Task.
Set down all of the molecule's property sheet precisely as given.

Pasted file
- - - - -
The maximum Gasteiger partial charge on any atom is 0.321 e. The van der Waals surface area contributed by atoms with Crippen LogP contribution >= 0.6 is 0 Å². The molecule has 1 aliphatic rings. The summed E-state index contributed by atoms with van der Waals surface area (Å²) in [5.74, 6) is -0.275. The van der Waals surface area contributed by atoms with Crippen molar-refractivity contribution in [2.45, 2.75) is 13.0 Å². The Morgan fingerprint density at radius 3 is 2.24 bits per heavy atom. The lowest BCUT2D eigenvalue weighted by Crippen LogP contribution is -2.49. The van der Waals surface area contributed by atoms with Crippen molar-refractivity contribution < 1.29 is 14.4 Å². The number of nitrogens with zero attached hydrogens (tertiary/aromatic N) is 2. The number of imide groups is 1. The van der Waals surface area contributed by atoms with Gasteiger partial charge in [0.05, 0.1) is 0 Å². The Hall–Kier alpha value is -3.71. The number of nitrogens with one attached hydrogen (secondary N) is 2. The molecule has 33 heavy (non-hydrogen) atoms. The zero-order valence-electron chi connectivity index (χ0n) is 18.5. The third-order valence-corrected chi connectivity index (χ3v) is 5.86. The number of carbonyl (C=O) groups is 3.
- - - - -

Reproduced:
The maximum Gasteiger partial charge on any atom is 0.321 e. The van der Waals surface area contributed by atoms with Crippen LogP contribution >= 0.6 is 0 Å². The molecule has 1 aliphatic rings. The summed E-state index contributed by atoms with van der Waals surface area (Å²) in [5.74, 6) is -0.275. The van der Waals surface area contributed by atoms with Crippen molar-refractivity contribution in [2.45, 2.75) is 13.0 Å². The Morgan fingerprint density at radius 3 is 2.24 bits per heavy atom. The lowest BCUT2D eigenvalue weighted by Crippen LogP contribution is -2.49. The van der Waals surface area contributed by atoms with Crippen molar-refractivity contribution < 1.29 is 14.4 Å². The number of nitrogens with zero attached hydrogens (tertiary/aromatic N) is 2. The number of imide groups is 1. The van der Waals surface area contributed by atoms with Gasteiger partial charge in [0.05, 0.1) is 0 Å². The Hall–Kier alpha value is -3.71. The number of nitrogens with one attached hydrogen (secondary N) is 2. The molecule has 33 heavy (non-hydrogen) atoms. The zero-order valence-electron chi connectivity index (χ0n) is 18.5. The third-order valence-corrected chi connectivity index (χ3v) is 5.86. The number of carbonyl (C=O) groups is 3.